• RN-to-BSN: This is a similar option for someone who already has an associate’s degree in nursing. RNs who work in the field for some time might decide to finish off their bachelor’s degree to earn a raise or qualify for higher positions. Many of the classes taken to earn the associate’s degree transfer to qualify toward the bachelor’s degree.
  • Second degree: Some people who want to make a career change might already have a bachelor’s degree, so they’ve already finished the liberal arts components of the degree. Those credits can transfer, shortening the time required to earn a nursing degree.

This degree option also prepares RNs for advanced positions, including those with supervisory responsibilities. In addition to required technical skills, these programs incorporate skills that help develop leadership.

Some nurses focus on a specialty area when earning their BSN, which can be beneficial if you’re hiring for a specific department. You might hire a nurse with a BSN for the following positions:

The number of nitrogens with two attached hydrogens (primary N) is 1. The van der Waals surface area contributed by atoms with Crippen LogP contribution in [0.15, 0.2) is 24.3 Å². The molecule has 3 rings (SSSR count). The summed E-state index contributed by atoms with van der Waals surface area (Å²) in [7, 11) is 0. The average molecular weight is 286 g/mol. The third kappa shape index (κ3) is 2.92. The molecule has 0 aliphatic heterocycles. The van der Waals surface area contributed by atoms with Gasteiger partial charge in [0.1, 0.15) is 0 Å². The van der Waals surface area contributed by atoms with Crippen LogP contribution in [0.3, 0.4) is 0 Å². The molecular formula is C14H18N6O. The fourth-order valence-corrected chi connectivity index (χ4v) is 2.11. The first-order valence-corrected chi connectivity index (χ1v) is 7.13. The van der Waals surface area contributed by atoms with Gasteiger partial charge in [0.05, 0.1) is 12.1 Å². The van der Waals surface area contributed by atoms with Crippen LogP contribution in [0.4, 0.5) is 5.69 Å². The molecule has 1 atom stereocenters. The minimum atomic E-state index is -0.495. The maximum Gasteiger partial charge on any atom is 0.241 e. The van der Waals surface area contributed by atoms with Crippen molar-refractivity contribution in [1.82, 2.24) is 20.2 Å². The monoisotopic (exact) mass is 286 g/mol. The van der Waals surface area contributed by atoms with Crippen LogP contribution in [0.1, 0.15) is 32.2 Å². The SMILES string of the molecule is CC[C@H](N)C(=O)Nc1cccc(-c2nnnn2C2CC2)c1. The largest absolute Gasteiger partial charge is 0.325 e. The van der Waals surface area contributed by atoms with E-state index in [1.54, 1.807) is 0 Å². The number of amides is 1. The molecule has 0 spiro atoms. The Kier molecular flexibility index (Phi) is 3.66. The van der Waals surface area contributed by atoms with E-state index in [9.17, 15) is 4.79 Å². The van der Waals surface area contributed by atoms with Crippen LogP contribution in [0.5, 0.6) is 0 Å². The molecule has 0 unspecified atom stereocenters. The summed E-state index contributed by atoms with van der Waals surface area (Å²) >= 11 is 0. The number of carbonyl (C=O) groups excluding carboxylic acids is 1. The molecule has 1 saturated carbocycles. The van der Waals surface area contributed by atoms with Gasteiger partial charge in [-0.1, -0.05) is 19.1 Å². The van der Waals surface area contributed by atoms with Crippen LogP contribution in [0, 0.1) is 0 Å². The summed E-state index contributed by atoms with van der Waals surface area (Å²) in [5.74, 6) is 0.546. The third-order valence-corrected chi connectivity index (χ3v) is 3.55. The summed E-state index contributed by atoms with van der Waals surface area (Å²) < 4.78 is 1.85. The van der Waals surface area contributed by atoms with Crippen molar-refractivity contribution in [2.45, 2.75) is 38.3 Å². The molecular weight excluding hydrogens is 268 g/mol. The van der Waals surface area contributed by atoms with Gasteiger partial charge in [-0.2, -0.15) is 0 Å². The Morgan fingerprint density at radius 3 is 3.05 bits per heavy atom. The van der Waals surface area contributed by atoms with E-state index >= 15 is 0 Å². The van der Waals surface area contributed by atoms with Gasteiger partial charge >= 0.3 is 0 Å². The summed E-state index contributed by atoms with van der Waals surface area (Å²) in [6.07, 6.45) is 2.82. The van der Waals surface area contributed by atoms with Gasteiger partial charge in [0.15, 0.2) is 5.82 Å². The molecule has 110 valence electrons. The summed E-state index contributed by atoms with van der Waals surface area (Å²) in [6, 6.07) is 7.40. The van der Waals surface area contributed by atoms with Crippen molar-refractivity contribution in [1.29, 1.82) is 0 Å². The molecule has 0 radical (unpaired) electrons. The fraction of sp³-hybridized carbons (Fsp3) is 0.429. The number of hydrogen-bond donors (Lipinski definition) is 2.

• Staff nurse
  • Nurse manager
  • Case manager
  • Forensic nurse consultant
  • Legal nurse consultant
  • Public health nurse
  • Clinical research nurse
  • Nurse educator

5. Master of science degree

A Master of Science in Nursing (MSN) degree takes another two years beyond a bachelor’s degree to earn. The coursework goes beyond basic nursing to cover the specialty area chosen. MSN students also study leadership, research, policies and other advanced topics that prepare them for more responsibility.

These programs often require an RN license and a minimum amount of work experience as a nurse. In other words, students can’t go directly into a master of science program after earning a BSN. Instead, they have to earn their RN license and work for a year or longer in the nursing field before being accepted into the master’s program.

The advanced study prepares the student for advanced practiced registered nurse (ARPN) duties, which include many of the same things physicians can do. Some states require an ARPN to work with a physician, while others allow them to work independently.

APRNs choose from four main specialties, including: